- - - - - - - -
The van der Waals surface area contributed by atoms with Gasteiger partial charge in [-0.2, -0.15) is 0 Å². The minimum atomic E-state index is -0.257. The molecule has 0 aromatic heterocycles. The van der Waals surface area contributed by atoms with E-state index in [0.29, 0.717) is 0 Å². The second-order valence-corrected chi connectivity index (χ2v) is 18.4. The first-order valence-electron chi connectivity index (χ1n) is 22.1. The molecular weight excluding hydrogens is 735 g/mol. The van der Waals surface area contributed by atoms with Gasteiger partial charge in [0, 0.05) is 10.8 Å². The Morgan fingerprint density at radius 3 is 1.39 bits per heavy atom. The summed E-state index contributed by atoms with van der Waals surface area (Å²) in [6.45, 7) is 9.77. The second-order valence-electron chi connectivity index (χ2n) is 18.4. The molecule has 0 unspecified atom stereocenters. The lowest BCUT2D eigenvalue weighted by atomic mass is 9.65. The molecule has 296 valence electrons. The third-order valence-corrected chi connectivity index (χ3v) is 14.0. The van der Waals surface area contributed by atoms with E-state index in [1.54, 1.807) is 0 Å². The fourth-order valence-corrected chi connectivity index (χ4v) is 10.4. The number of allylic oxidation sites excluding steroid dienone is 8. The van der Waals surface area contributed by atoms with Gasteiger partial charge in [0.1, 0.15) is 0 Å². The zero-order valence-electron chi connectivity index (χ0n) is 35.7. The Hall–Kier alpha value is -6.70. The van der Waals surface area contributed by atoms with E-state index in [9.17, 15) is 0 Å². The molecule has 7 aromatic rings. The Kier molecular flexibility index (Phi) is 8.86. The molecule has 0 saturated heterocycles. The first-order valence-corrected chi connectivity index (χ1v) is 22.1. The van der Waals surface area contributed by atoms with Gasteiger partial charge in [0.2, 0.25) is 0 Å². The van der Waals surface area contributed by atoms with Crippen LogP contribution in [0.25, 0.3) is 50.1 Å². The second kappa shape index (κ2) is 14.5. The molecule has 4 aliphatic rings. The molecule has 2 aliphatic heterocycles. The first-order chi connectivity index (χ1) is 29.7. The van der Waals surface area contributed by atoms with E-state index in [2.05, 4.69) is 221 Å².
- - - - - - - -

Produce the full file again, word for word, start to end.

The van der Waals surface area contributed by atoms with Gasteiger partial charge in [-0.2, -0.15) is 0 Å². The minimum atomic E-state index is -0.257. The molecule has 0 aromatic heterocycles. The van der Waals surface area contributed by atoms with E-state index in [0.29, 0.717) is 0 Å². The second-order valence-corrected chi connectivity index (χ2v) is 18.4. The first-order valence-electron chi connectivity index (χ1n) is 22.1. The molecular weight excluding hydrogens is 735 g/mol. The van der Waals surface area contributed by atoms with Gasteiger partial charge in [0, 0.05) is 10.8 Å². The Morgan fingerprint density at radius 3 is 1.39 bits per heavy atom. The summed E-state index contributed by atoms with van der Waals surface area (Å²) in [6.45, 7) is 9.77. The second-order valence-electron chi connectivity index (χ2n) is 18.4. The molecule has 0 unspecified atom stereocenters. The lowest BCUT2D eigenvalue weighted by atomic mass is 9.65. The molecule has 296 valence electrons. The third-order valence-corrected chi connectivity index (χ3v) is 14.0. The van der Waals surface area contributed by atoms with E-state index in [1.54, 1.807) is 0 Å². The fourth-order valence-corrected chi connectivity index (χ4v) is 10.4. The number of allylic oxidation sites excluding steroid dienone is 8. The van der Waals surface area contributed by atoms with Gasteiger partial charge in [0.1, 0.15) is 0 Å². The zero-order valence-electron chi connectivity index (χ0n) is 35.7. The Hall–Kier alpha value is -6.70. The van der Waals surface area contributed by atoms with E-state index in [9.17, 15) is 0 Å². The molecule has 7 aromatic rings. The Kier molecular flexibility index (Phi) is 8.86. The molecule has 0 saturated heterocycles. The first-order valence-corrected chi connectivity index (χ1v) is 22.1. The van der Waals surface area contributed by atoms with Gasteiger partial charge in [0.2, 0.25) is 0 Å². The van der Waals surface area contributed by atoms with Crippen LogP contribution in [0.25, 0.3) is 50.1 Å². The second kappa shape index (κ2) is 14.5. The molecule has 4 aliphatic rings. The molecule has 2 aliphatic heterocycles. The first-order chi connectivity index (χ1) is 29.7. The van der Waals surface area contributed by atoms with E-state index in [2.05, 4.69) is 221 Å².